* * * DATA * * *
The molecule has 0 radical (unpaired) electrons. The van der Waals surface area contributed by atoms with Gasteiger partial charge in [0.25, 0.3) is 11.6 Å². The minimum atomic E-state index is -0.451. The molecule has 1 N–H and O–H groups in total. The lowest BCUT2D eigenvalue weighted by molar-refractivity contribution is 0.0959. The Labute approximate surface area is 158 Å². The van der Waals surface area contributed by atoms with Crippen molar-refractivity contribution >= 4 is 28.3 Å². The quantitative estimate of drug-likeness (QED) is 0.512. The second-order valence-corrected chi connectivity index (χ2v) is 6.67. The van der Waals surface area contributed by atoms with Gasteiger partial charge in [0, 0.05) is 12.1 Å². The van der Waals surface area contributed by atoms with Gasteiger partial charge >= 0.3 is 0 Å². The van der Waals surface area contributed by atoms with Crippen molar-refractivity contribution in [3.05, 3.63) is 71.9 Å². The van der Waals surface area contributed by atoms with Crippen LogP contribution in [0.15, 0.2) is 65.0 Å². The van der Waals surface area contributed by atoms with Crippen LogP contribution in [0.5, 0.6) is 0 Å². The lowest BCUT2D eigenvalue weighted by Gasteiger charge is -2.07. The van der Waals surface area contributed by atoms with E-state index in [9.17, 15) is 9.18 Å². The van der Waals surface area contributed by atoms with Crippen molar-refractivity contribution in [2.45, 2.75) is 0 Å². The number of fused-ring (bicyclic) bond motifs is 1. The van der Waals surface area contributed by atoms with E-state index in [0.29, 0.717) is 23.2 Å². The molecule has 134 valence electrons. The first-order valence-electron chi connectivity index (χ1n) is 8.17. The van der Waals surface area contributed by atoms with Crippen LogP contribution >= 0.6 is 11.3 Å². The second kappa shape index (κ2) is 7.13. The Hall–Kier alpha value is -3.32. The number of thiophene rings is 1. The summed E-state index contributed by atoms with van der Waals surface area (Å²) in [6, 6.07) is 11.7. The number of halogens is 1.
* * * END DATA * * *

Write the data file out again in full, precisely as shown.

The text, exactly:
The molecule has 0 radical (unpaired) electrons. The van der Waals surface area contributed by atoms with Gasteiger partial charge in [0.25, 0.3) is 11.6 Å². The minimum atomic E-state index is -0.451. The molecule has 1 N–H and O–H groups in total. The lowest BCUT2D eigenvalue weighted by molar-refractivity contribution is 0.0959. The Labute approximate surface area is 158 Å². The van der Waals surface area contributed by atoms with Crippen molar-refractivity contribution >= 4 is 28.3 Å². The quantitative estimate of drug-likeness (QED) is 0.512. The second-order valence-corrected chi connectivity index (χ2v) is 6.67. The van der Waals surface area contributed by atoms with Gasteiger partial charge in [0, 0.05) is 12.1 Å². The van der Waals surface area contributed by atoms with Gasteiger partial charge >= 0.3 is 0 Å². The van der Waals surface area contributed by atoms with Crippen molar-refractivity contribution in [3.05, 3.63) is 71.9 Å². The van der Waals surface area contributed by atoms with Crippen LogP contribution in [0.15, 0.2) is 65.0 Å². The van der Waals surface area contributed by atoms with Crippen LogP contribution in [0.5, 0.6) is 0 Å². The lowest BCUT2D eigenvalue weighted by Gasteiger charge is -2.07. The van der Waals surface area contributed by atoms with E-state index in [9.17, 15) is 9.18 Å². The van der Waals surface area contributed by atoms with Crippen molar-refractivity contribution in [2.45, 2.75) is 0 Å². The number of fused-ring (bicyclic) bond motifs is 1. The van der Waals surface area contributed by atoms with E-state index in [0.29, 0.717) is 23.2 Å². The molecule has 134 valence electrons. The first-order valence-electron chi connectivity index (χ1n) is 8.17. The van der Waals surface area contributed by atoms with Crippen LogP contribution >= 0.6 is 11.3 Å². The second kappa shape index (κ2) is 7.13. The Hall–Kier alpha value is -3.32. The number of thiophene rings is 1. The summed E-state index contributed by atoms with van der Waals surface area (Å²) in [6, 6.07) is 11.7. The number of halogens is 1.